Up until I was 16 I attended a convent school and had quite a difficult time of it. Boarding school seemed like a lonely place and I felt as though I was missing out on the creature comforts of home. I lived in a shared room and had no private space - it was always difficult to get away from the crowd. If you wanted to have a bath, you even had to book a time slot.
The school was run by nuns, so there was a fast day every week. I remember talking to one of my oldest and dearest friends who attended the convent with me and we agreed that our most distinctive memory was constant hunger. When there was food, it was absolutely appalling.
There was very little to do - boredom and starvation are the two memories that stand out in my mind. The convent was in the middle of nowhere, which didn't help. The work was not of a particularly high standard and the sports facilities were a joke, which was a problem for me because I always enjoyed my sports.
Luckily, the school didn't go on past 16, so my parents decided to send me to another boarding school called Aldenham in Elstree, Hertfordshire, an all-boys' school that had recently started accepting girls into sixth form. After my negative experiences at the all-girls' convent school, my parents decided that sending me to an all-boys' school would be the perfect antidote.
At Aldenham, academia was important, but your personality and your ability to mix with people - to get on with the crowd - was equally important. The school was owned by a brewery, so we had our own pub, which was great fun. The school even offered wine tasting lessons, which gave it a kind of college atmosphere.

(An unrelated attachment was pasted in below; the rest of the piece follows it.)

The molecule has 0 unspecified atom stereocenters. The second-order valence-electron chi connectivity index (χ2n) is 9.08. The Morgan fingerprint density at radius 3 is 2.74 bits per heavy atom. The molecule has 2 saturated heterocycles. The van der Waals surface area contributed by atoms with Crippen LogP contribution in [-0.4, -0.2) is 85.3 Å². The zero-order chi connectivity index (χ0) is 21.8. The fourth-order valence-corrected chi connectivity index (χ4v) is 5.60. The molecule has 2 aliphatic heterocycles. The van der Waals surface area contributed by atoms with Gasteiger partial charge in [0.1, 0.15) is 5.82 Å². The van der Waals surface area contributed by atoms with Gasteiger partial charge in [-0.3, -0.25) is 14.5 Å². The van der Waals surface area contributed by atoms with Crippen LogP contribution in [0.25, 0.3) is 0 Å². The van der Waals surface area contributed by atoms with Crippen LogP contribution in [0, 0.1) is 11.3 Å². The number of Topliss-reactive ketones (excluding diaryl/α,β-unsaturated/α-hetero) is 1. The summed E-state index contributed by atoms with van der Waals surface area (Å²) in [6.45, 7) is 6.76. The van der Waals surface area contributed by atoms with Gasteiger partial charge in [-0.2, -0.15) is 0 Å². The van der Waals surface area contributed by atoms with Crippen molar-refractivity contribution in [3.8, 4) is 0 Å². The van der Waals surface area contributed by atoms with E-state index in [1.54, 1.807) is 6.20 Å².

I had a housemaster there called Mr McAllister, who gave me more chances than he probably should have. He was rosy-cheeked and cheerful. My lasting memory of his wife was her tendency to roll her eyes at us for the latest antics that we had been dragged into her husband's office for.
Mr McAllister often caught us smoking out of the window. As punishment, he made us go for a run at 6am the following day - so of course we took the opportunity to go outside the school gates and have another cigarette. He showed a great deal of patience, and we are great friends to this day. I still find it hard to call him by his first name.
He was one of those wonderful people who really understood that we were growing up and that we all had different ideas of right and wrong. Fundamentally, he was raising us and trying to teach us the importance of friendship and respectability. He also gave us the most important thing you can give teenagers, which is trust. I think he knew we would abuse it, but he gave us the freedom to make choices.
Once in a while, he would arrange for companies to come to our school and give presentations and make us think about which businesses we could imagine working for. As a result, I was asked to join two companies. One was the London Broadcasting Company and one was Saatchi amp; Saatchi. I chose Saatchi amp; Saatchi purely because they offered us lovely chocolate biscuits. That really kick-started my career
Businesswoman Karren Brady is soon to become one of Alan Sugar's advisers on reality television show `The Apprentice'. She has just become vice- chairman of West Ham Football Club. She was speaking to Friederike Heine.